Washington Redskins Would Be Smart to Pass on DeSean Jackson

Brad Gagnon NFL National ColumnistMarch 31, 2014

Sep 9, 2013; Landover, MD, USA; Philadelphia Eagles wide receiver DeSean Jackson (10) and Washington Redskins cornerback DeAngelo Hall (23) exchange words in the second quarter at FedEx Field. The Eagles won 33-27. Mandatory Credit: Geoff Burke-USA TODAY Sports
Geoff Burke-USA TODAY Sports

The Washington Redskins could have the first crack at the newly available DeSean Jackson when they host the Pro Bowl wide receiver early this week, according to NFL.com's Ian Rapoport. However, there's a reason Jackson's on the open market despite the fact he's 27 and coming off a career year, so the Redskins would be smart to tread carefully. 

On paper, the thought of Jackson teaming up with Pierre Garcon and Jordan Reed in an offense run by Robert Griffin III is certainly exciting. Garcon, who led the league with 113 catches, has become a reliable possession guy who can also break off big plays. He and Jackson both finished in the top 10 in the NFL in yardage, with Jackson averaging 4.3 more yards per catch. They'd complement each other in a similar fashion to how Jackson and Jeremy Maclin did in Philadelphia. 

Yes, this would be tempting...
Where they ranked in 2013RECYDSTD
DeSean Jackson19th9th14th
Pierre Garcon1st8th38th
Pro Football Reference

However, Jackson has a reputation for causing headaches off the field, which is something the Redskins dealt with quite enough during Mike Shanahan's final season. They've now got a new head coach, who might already have his hands full trying to harness and groom the team's franchise quarterback. 

It's no secret that Jackson developed some sour relationships within Philly's locker room. NJ.com's Eliot Shorr-Parks reported at the beginning of the month that the diva wide receiver "often got into it," publicly and privately, with receivers coach Bob Bicknell. 

Washington's new offensive coordinator, Sean McVay, is only 10 months older than Jackson. They were born in the same year. You have to wonder if this young staff could have its hands full with a personality like Jackson, regardless of whether troubling gang ties established in another NJ.com report are even a factor. (In a statement, Jackson denied having any gang affiliations, per Pro Football Talk.)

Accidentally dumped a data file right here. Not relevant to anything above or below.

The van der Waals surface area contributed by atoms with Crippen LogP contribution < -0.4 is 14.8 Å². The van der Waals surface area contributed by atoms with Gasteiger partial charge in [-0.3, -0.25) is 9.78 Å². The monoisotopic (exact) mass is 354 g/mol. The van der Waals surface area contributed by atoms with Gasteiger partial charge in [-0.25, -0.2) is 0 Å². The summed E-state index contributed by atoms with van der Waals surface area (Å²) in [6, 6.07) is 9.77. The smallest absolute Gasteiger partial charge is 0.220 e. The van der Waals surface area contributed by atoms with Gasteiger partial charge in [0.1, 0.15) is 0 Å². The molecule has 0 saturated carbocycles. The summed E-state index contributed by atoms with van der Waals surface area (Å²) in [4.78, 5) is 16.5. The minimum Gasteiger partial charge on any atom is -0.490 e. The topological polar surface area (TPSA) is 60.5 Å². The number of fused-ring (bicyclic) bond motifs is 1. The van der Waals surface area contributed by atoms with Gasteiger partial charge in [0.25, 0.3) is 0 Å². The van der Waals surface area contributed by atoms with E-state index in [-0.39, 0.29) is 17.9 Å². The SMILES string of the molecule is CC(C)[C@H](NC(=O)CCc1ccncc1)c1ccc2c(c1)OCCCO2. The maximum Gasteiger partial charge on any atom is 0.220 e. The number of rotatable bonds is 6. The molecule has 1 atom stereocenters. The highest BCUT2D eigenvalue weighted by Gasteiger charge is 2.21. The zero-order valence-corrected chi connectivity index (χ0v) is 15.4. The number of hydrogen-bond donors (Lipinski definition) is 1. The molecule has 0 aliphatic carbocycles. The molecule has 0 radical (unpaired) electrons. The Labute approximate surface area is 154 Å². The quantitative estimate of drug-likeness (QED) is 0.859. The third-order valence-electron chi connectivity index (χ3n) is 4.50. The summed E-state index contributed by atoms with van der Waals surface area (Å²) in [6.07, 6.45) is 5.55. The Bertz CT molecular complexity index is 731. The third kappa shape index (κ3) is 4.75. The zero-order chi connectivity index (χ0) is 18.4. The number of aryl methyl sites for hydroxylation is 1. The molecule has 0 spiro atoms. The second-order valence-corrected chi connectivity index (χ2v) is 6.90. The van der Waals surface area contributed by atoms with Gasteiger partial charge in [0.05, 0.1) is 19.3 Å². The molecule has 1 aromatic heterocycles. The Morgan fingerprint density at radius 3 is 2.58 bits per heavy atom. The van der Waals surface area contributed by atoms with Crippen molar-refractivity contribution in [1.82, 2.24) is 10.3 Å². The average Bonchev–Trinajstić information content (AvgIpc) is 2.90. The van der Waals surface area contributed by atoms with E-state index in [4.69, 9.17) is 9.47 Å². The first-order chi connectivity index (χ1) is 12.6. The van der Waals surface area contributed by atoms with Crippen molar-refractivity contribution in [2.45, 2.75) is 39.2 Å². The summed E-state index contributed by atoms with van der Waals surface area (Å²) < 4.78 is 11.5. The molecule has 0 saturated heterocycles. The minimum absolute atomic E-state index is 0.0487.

Dianna Marie Russini of NBC News4 in D.C. reports that Jackson "wants to play for Washington" but adds that there are potential financial obstacles. Rapoport also notes that the Raiders are in play, and Oakland has a hell of a lot more money to spend than Washington. According to OvertheCap.com, the Raiders have more than $14 million in cap space, while the 'Skins have about half of that. 

Since several interested parties have now been identified in various reports, it's probably safe to assume Jackson won't come cheap. Even if he does prefer Washington, don't expect him to offer any sort of discount. After all, this is a guy who was looking for a new contract only two years after signing a five-year, $48 million deal with the Eaglesaccording to CSN Philly's Reuben Frank.

While the Redskins certainly could find a way to fit Jackson's contract into their budget for 2014, they'd pay a big price down the line. This is an organization that appears to be trying to avoid more cap catastrophes. They're already paying Garcon about $10 million in each of the next three seasons, according to CSN's Rich Tandler

Don't forget that this draft is also considered to be extremely deep at the wide receiver position. Brandin Cooks, Paul Richardson and Martavis Bryant are probably faster than Jackson at this stage, and all should be available early in Round 2. Monster-sized targets Allen Robinson and Kelvin Benjamin should also still be on the board on the second day of the draft. All of those guys would be cheaper and would come with less baggage. 

With Garcon in his prime, Reed having the look of a stud tight end and many options in the draft, Jackson isn't worth the risk, financial or otherwise.